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Evolutionary and Institutional Economics Review

, Volume 1, Issue 1, pp 127–148 | Cite as

Population Thinking, Price’s Equation and the Analysis of Economic Evolution

  • Esben Sloth Andersen
Article

Abstract

In this paper it is argued that evolutionary economics needs general statistical tools for performing the analysis of the aggregate effects of evolution in terms of the underlying population dynamics. These tools have been developed within biometrics, and they have recently become directly applicable to economic evolution due to the development of what may be called a general evometrics. Central to this evometrics is a method for partitioning evolutionary change developed by George Price into the selection effect and what may be called the innovation effect. This method serves surprisingly well as a means of accounting for evolution and as a starting point for the explanation of evolution. The applications of Price’s equation cover the partitioning and analysis of relatively short-term evolutionary change within individual industries as well as the study of more complexly structured populations of firms. By extrapolating these applications of Price’s evometrics, the paper suggests that his approach may play a central role in the emerging evolutionary econometrics.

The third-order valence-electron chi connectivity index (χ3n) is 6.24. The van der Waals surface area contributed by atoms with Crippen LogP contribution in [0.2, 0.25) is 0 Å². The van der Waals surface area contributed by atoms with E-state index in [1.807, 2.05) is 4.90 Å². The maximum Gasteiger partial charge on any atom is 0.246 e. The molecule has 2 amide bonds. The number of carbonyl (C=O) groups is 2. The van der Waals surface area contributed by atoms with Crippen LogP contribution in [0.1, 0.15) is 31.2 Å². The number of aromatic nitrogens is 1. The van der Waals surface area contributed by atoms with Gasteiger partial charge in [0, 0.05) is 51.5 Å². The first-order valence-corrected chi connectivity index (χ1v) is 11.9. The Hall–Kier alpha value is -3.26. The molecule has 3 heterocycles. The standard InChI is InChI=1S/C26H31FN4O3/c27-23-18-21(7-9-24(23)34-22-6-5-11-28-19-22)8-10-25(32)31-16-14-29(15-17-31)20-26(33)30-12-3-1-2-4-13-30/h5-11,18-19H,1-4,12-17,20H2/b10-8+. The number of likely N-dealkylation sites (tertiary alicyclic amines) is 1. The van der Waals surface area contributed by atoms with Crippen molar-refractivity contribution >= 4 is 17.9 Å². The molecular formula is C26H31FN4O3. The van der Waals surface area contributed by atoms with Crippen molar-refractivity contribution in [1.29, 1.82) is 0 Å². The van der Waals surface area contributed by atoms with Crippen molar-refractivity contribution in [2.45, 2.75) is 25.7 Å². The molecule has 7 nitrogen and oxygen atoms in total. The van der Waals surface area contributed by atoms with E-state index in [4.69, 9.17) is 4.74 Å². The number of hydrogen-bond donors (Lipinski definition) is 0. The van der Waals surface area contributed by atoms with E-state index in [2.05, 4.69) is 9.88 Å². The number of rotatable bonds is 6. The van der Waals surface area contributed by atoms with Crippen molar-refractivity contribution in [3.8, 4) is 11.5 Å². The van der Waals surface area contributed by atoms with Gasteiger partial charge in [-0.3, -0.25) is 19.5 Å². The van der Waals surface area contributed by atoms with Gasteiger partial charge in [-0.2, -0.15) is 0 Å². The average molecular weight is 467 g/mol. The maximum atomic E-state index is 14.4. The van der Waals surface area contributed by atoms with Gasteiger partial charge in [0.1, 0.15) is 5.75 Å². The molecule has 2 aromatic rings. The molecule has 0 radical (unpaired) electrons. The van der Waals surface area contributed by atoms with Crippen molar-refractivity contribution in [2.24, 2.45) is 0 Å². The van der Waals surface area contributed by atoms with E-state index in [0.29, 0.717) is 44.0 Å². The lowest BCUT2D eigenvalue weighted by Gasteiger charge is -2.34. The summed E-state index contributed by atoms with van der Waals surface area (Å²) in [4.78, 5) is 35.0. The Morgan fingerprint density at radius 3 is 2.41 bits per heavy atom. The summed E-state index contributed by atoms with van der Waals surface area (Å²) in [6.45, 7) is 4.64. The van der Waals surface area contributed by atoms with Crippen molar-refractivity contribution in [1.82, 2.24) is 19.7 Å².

Keywords

population thinking statistical analysis of economic evolution Price’s equation multi-level selection 

JEL

O30 O40 

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Copyright information

© Japan Association for Evolutionary Economics 2004

Authors and Affiliations

  1. 1.Department of Business StudiesAalborg UniversityAalborgDenmark

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